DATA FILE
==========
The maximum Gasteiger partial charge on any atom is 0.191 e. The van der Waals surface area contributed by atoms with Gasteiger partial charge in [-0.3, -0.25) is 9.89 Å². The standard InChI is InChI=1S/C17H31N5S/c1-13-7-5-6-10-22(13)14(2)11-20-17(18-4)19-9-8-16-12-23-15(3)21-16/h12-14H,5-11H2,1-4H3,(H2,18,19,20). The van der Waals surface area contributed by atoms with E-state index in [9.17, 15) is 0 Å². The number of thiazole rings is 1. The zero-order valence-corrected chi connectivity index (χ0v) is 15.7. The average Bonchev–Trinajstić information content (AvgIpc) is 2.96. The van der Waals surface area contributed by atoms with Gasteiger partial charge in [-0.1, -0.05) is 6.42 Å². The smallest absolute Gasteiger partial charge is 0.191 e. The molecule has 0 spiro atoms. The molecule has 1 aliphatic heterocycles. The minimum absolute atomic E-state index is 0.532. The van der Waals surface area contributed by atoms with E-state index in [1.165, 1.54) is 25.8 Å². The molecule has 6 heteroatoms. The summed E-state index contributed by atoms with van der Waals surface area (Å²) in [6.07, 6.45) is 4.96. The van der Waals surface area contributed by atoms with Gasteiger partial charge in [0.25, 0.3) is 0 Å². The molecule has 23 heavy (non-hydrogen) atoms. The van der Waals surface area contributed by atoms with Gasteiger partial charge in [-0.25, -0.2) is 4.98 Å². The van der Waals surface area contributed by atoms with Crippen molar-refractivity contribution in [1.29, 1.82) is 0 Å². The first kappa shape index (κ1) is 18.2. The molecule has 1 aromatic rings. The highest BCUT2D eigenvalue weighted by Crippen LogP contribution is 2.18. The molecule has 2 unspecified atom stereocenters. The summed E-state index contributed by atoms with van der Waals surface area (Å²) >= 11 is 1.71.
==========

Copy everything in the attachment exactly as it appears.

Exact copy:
The maximum Gasteiger partial charge on any atom is 0.191 e. The van der Waals surface area contributed by atoms with Gasteiger partial charge in [-0.3, -0.25) is 9.89 Å². The standard InChI is InChI=1S/C17H31N5S/c1-13-7-5-6-10-22(13)14(2)11-20-17(18-4)19-9-8-16-12-23-15(3)21-16/h12-14H,5-11H2,1-4H3,(H2,18,19,20). The van der Waals surface area contributed by atoms with E-state index in [9.17, 15) is 0 Å². The number of thiazole rings is 1. The zero-order valence-corrected chi connectivity index (χ0v) is 15.7. The average Bonchev–Trinajstić information content (AvgIpc) is 2.96. The van der Waals surface area contributed by atoms with Gasteiger partial charge in [-0.1, -0.05) is 6.42 Å². The smallest absolute Gasteiger partial charge is 0.191 e. The molecule has 0 spiro atoms. The molecule has 1 aliphatic heterocycles. The minimum absolute atomic E-state index is 0.532. The van der Waals surface area contributed by atoms with E-state index in [1.165, 1.54) is 25.8 Å². The molecule has 6 heteroatoms. The summed E-state index contributed by atoms with van der Waals surface area (Å²) in [6.07, 6.45) is 4.96. The van der Waals surface area contributed by atoms with Gasteiger partial charge in [0.25, 0.3) is 0 Å². The molecule has 23 heavy (non-hydrogen) atoms. The van der Waals surface area contributed by atoms with Gasteiger partial charge in [-0.25, -0.2) is 4.98 Å². The van der Waals surface area contributed by atoms with Crippen molar-refractivity contribution in [1.29, 1.82) is 0 Å². The first kappa shape index (κ1) is 18.2. The molecule has 1 aromatic rings. The highest BCUT2D eigenvalue weighted by Crippen LogP contribution is 2.18. The molecule has 2 unspecified atom stereocenters. The summed E-state index contributed by atoms with van der Waals surface area (Å²) >= 11 is 1.71.